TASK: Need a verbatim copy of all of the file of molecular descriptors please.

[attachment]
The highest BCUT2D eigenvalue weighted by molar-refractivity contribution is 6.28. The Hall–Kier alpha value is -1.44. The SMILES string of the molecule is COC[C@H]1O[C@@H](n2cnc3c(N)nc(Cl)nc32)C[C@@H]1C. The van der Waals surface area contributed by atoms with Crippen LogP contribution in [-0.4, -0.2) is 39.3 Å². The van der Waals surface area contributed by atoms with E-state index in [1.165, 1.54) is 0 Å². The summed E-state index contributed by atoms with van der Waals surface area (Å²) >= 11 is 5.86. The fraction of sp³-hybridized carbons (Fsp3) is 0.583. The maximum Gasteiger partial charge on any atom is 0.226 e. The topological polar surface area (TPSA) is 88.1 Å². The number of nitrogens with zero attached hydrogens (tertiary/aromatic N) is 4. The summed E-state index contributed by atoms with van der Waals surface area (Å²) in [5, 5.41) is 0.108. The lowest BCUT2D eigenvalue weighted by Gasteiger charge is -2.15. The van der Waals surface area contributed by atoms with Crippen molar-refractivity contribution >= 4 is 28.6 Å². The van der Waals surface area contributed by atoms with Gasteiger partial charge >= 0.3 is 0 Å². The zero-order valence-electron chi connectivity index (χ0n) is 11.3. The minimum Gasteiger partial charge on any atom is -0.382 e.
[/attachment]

The highest BCUT2D eigenvalue weighted by molar-refractivity contribution is 6.28. The Hall–Kier alpha value is -1.44. The SMILES string of the molecule is COC[C@H]1O[C@@H](n2cnc3c(N)nc(Cl)nc32)C[C@@H]1C. The van der Waals surface area contributed by atoms with Crippen LogP contribution in [-0.4, -0.2) is 39.3 Å². The van der Waals surface area contributed by atoms with E-state index in [1.165, 1.54) is 0 Å². The summed E-state index contributed by atoms with van der Waals surface area (Å²) >= 11 is 5.86. The fraction of sp³-hybridized carbons (Fsp3) is 0.583. The maximum Gasteiger partial charge on any atom is 0.226 e. The topological polar surface area (TPSA) is 88.1 Å². The number of nitrogens with zero attached hydrogens (tertiary/aromatic N) is 4. The summed E-state index contributed by atoms with van der Waals surface area (Å²) in [5, 5.41) is 0.108. The lowest BCUT2D eigenvalue weighted by Gasteiger charge is -2.15. The van der Waals surface area contributed by atoms with Crippen molar-refractivity contribution >= 4 is 28.6 Å². The van der Waals surface area contributed by atoms with Gasteiger partial charge >= 0.3 is 0 Å². The zero-order valence-electron chi connectivity index (χ0n) is 11.3. The minimum Gasteiger partial charge on any atom is -0.382 e.